Magdalene of Nagasaki
Rc con cevang ps pospa img magdaleneofnagasaki.jpg
Patron of the Secular Augustinian Recollect Fraternity

Companions of Saint Lorenzo Ruiz de Manila

Born 1611, Nagasaki, Japan
Died 16 October 1634, Nagasaki, Japan
Beatified February 18, 1981, Manila, Philippines by Pope John Paul II
Canonized October 18, 1987, St. Peter's Basilica, Vatican City by Pope John Paul II
Major shrine Binondo Church in Binondo, Manila, Philippines
Feast 28 September
Attributes palm, Augustinian habit (without the typical nun hair net, since she was a lay sister), books
Patronage Secular Augustinian Recollects
Controversy Was formerly thought to be Dominican but decisions from the Vatican confirmed her to be an Augustinian

Blessed Magdalene of Nagasaki (長崎のマグダレナ Nagasaki no Magudarena?), was born in 1611 as the daughter of a Christian couple martyred about 1620. With the arrival of the Augustinian Order, Magdalene served as an Augustinian lay sister or tertiary, interpreter and catechist for Fathers Francis of Jesus Terrero and Vincent of Saint Anthony Simoens.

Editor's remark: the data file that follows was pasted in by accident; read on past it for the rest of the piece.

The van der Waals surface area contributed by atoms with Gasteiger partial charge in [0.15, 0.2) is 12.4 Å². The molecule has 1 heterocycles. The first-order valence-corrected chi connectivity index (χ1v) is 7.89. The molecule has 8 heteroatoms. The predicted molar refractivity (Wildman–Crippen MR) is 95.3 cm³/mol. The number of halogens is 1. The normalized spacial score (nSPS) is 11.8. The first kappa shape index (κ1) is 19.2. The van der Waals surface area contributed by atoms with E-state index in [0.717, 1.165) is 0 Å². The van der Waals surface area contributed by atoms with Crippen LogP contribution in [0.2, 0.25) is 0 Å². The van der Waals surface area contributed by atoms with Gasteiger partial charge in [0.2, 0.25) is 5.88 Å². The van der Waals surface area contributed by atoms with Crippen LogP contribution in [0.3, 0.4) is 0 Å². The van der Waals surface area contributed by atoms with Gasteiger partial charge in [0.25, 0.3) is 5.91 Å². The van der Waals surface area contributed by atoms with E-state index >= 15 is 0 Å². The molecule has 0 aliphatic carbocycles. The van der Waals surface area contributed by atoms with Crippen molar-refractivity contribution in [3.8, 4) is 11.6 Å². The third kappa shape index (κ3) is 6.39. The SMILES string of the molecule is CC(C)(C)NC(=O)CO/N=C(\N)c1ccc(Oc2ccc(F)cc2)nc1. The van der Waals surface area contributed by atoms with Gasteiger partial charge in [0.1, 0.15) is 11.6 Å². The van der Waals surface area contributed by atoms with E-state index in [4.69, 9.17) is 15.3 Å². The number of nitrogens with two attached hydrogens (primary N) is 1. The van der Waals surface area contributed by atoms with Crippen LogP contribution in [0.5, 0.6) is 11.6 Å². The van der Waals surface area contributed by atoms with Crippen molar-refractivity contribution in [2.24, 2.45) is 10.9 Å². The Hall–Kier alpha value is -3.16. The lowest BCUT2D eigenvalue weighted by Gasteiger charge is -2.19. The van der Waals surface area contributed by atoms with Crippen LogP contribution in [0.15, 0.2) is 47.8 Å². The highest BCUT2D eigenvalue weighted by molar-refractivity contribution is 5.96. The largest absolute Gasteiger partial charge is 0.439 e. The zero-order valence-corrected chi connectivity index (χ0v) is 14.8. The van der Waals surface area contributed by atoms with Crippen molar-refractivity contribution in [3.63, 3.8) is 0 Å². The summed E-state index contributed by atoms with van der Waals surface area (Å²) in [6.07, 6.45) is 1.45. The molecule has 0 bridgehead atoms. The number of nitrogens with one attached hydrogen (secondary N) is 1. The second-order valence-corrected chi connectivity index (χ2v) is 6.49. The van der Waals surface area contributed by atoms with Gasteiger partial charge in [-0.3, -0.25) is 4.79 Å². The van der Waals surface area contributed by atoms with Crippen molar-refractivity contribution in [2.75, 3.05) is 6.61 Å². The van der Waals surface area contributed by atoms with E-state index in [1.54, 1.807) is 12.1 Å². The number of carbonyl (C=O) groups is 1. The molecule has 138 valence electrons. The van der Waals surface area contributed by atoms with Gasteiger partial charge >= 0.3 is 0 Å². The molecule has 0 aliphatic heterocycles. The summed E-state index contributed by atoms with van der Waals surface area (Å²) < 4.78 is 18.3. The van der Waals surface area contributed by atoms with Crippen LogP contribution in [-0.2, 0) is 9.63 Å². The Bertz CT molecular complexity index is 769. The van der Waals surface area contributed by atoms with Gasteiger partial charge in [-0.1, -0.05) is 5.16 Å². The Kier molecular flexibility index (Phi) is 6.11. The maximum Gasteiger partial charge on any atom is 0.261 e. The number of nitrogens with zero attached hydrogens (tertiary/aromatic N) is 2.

In 1632, these two Augustinian friars, who had been her spiritual counselors, were burned alive. After the martyrdom of her counselors, she apprenticed herself to two other Augustinians, Fathers Melchior of Saint Augustine and Martin of Saint Nicholas. When these two friars were also put to death, she turned to Father Jordan de San Esteban, a Dominican.

Some time later, and attired in her Augustinian habit, Magdalene turned herself into the authorities and declared herself a follower of Jesus Christ. At age 23, she died on October 16, 1634 after thirteen days of torture, suffocated to death and suspended upside down in a pit of offal on a gibbet {Tsurushi (Japanese: 釣殺し), or "reverse hanging",}. After death, her body was burned and her ashes scattered in the bay of Nagasaki. She was beatified by Pope John Paul II on February 18, 1981 Manila.

Drawn from the oral histories of Japanese Catholic communities, Shusaku Endo's acclaimed novel Silence provides detailed accounts of the persecution of Christian communities and the suppression of the Church.


Though the official picture of Magdalene of Nagasaki shows her wearing an Augustinian habit while holding a fern in her hands, another depiction of her is used by the Dominicans for their own devotion. Instead of the black habit, she is shown wearing a kimono while holding a cross in her hands. The sculpture of her shows that she wears a veil on her head.

See also

External links

la:Magdalena Nagasaciensis


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